163. Conversation Among President Nixon, Secretary of Commerce Stans, the President’s Assistant for National Security Affairs (Kissinger), the President’s Deputy Assistant for National Security Affairs (Haig), and the President’s Assistant and Press Secretary (Ziegler), Washington, December 7, 1971, 3:55–4:29 p.m.12
Stans: And what you said before I left was that this could be a watershed in our relations. And Kosygin opened up the meetings saying, "Mr. Secretary, we have high hopes for your mission.” And so the thinking was parallel all the way through.
[Omitted here is discussion of an 11-day trip to the Soviet Union just completed by Secretary Stans.]
Nixon: I was wondering, Henry, what questions Ron would [unclear].
Kissinger: Let me tell you first—
Nixon: Don’t you think you ought to cover—
Kissinger: What I thought I would do is to take a very—
Nixon: Do you think we ought to postpone?
Ziegler: No, no. Backgrounder.
Nixon: No, I didn’t mean—the whole corps. The whole corps.
Kissinger: Well, what I thought, Mr. President, I do—
Nixon: But this isn’t too bad. This isn’t too hard.
Nixon: Forty people, perhaps. Or do you expect more?
Nixon: Well, that’s good. Then you can have an intelligent conversation. Go ahead, Henry.
Kissinger: What I thought I would do is to first, say a lot of nice things about the Indians. As, you know, of our concern for the Indians, how we consider them one of the key countries in the world. And that what we have been forced to say the last few days has been done with enormous reluctance. I think we ought to parse it this way. Then to say—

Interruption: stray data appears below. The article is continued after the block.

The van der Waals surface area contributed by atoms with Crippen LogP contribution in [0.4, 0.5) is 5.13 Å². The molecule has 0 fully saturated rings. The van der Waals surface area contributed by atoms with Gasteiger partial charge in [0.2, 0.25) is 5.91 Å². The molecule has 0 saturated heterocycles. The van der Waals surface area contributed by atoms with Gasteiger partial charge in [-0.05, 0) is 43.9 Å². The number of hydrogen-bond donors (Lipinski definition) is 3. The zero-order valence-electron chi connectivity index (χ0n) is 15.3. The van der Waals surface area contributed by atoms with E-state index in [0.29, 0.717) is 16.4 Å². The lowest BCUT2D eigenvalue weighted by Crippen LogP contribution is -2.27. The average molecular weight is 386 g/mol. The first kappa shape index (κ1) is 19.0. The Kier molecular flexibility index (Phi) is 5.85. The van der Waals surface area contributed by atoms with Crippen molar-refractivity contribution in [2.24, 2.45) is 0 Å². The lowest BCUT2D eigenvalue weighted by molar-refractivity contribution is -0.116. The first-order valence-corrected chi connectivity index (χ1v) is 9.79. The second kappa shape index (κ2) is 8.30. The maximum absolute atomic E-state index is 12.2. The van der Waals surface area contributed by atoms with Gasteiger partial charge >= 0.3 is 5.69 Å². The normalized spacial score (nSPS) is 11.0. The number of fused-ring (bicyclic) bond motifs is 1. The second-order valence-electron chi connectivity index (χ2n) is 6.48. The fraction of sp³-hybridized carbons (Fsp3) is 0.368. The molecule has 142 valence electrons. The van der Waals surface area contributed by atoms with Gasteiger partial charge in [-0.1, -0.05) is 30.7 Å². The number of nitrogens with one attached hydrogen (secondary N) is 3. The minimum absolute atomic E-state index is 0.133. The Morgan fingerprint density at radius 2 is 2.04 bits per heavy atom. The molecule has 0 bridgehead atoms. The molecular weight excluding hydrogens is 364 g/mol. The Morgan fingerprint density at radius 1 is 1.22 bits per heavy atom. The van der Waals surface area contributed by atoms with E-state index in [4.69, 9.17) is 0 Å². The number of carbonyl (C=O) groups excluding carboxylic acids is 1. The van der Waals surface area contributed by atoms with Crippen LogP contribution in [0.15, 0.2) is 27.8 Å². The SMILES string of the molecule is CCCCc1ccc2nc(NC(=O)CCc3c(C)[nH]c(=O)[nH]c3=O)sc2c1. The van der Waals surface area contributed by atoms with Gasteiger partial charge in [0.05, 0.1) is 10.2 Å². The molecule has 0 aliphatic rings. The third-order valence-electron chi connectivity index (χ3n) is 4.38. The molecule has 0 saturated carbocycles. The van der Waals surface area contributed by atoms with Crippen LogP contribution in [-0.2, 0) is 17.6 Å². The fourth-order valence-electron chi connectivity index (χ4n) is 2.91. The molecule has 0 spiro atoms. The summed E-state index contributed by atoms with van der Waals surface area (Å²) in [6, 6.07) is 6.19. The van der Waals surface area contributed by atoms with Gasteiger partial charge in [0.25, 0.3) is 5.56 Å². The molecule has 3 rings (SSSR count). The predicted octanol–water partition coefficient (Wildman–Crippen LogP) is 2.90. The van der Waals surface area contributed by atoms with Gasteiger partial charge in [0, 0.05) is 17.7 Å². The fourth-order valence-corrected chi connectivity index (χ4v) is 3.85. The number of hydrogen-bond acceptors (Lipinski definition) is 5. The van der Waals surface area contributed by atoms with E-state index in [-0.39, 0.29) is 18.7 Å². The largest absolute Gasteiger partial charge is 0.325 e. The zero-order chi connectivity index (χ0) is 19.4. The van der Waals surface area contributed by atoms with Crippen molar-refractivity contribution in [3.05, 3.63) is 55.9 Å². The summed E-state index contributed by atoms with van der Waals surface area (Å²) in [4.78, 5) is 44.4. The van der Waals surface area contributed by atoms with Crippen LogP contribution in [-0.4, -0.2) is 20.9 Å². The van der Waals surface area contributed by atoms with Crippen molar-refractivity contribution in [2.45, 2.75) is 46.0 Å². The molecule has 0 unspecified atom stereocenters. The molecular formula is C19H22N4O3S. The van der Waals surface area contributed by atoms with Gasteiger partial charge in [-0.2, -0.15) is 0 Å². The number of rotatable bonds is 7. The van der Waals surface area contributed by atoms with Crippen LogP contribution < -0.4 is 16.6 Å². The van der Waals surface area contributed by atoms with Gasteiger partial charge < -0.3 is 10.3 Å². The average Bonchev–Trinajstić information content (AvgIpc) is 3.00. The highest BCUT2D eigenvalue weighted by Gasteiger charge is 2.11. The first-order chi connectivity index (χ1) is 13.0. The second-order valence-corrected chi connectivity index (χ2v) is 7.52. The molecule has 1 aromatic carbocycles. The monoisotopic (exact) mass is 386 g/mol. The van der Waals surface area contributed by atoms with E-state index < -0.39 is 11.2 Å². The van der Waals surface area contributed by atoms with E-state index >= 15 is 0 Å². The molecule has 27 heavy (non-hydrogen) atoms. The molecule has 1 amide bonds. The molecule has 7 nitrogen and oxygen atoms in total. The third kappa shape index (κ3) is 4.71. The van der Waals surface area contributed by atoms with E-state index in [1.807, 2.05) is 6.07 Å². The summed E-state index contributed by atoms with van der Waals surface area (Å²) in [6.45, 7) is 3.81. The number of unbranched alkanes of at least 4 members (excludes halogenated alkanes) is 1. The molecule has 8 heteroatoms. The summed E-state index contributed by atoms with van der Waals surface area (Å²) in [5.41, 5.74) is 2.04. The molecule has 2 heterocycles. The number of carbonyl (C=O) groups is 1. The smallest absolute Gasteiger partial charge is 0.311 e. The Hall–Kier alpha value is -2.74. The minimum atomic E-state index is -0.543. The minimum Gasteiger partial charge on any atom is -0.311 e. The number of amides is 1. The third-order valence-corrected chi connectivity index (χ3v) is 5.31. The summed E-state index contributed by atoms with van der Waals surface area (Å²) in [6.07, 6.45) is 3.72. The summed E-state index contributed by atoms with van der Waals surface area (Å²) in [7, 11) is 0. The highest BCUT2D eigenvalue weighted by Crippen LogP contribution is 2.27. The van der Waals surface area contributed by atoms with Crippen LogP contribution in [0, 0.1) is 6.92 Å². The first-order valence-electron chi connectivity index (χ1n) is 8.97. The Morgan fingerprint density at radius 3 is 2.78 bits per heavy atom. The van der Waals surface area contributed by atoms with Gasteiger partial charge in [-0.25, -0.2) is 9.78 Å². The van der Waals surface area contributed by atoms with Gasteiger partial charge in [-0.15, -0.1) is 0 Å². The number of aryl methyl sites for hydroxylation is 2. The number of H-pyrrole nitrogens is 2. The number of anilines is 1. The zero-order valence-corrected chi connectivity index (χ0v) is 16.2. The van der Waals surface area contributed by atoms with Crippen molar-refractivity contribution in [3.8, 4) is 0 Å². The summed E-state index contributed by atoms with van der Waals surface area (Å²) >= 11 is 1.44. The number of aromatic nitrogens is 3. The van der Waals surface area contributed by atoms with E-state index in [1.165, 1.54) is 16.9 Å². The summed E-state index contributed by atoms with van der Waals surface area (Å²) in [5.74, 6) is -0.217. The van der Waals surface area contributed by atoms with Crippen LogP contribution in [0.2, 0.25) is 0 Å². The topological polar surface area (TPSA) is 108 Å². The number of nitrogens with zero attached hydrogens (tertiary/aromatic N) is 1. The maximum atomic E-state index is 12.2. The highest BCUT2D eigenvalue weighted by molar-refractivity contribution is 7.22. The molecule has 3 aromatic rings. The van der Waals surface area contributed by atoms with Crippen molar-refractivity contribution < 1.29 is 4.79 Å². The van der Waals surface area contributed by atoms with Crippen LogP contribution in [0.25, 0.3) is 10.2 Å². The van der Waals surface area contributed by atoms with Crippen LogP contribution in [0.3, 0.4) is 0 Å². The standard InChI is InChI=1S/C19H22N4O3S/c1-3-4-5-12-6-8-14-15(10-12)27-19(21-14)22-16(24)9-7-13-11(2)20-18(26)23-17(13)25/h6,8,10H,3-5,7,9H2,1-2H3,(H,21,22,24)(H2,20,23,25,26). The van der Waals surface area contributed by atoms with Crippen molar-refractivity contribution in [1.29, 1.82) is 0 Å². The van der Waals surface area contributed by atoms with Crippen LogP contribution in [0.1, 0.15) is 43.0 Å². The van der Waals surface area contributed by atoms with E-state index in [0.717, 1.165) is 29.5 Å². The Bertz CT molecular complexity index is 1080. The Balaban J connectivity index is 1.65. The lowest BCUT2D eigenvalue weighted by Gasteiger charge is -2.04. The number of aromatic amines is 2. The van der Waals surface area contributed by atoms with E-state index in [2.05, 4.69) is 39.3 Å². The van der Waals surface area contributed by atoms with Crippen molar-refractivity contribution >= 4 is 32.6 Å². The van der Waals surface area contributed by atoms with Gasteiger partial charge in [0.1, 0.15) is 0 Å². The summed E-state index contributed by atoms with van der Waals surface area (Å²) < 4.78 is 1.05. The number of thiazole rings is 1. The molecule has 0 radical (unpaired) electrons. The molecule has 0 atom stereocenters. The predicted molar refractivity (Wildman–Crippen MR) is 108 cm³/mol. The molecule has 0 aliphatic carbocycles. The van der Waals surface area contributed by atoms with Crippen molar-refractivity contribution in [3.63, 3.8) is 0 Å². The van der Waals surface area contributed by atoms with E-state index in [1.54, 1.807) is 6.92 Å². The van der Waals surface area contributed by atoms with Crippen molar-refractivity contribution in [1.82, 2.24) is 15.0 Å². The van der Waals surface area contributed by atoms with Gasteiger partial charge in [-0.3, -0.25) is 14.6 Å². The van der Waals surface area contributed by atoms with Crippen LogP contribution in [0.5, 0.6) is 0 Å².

Nixon: You might even say this: The President, our concern is, why don’t you put it—be a little bit stronger. First of all, I visited India in 1953, and I visited there on two other occasions, but for a considerable time in 1967 and, of course, briefly as President. I have great interest, as I’ve said there, and I said when she was here, expressed our views that it is the policy of the United States to help the largest nation of the world—free nation—succeed because [unclear] very important that they succeed. That’s why we’re one of the strongest supporters in terms of [unclear]. I think that’s not a bad idea. If there is a problem, and you think there’s a problem [unclear]. I don’t know how or when. [unclear]
Nixon: Oh my God, when I was in India in 1967, I was there 3 days, and I saw Mrs. Gandhi, the President, the Vice President, every goddamn Indian [unclear].
Kissinger: Yeah. I don’t really think I ought to—
Nixon: Who said it?
Nixon: I think it was Hal.
Kissinger: I don’t think—
Nixon: Utterly ridiculous.
Kissinger: I don’t really—
Nixon: If it comes up, [unclear] you know what the [unclear] she said quite the contrary [unclear].
Kissinger: But then I thought I would simply summarize everything we had done—on both sides. And I can make in a very low key way an enormously damning case against the Indians.
Nixon: What are you going to do? Well, what is our purpose?
Kissinger: Our purpose is to say—
Nixon: [unclear] Let me just get—as I understand, Teddy has attacked on what ground? That we should have expressed concern about Pakistan’s rape of East Pakistan? Did we—did we express concern about that?
Kissinger: We cut off—
Nixon: Jesus Christ—
Kissinger: —No, what I would—
Kissinger: What I will say to that is that our actions spoke for us. That we cut the economic assistance. We cut all military supplies except some licenses.
Nixon: Those that were in the pipeline.
Kissinger: And not even all of—and even some of those.
Nixon: Right. And we used our influence to create [unclear].
Kissinger: That when I was in India, at your request, I told the Indians that we thought we should maintain some equity with the Pakistanis, and they said they understood this. So they weren’t asking US to make any condemnation.
Nixon: The question was to condemn and have no influence or to continue relations and have some.
Kissinger: Let’s find out how much military AID we cut off.
[Unclear exchange of conversation among Nixon, Kissinger, and Ziegler]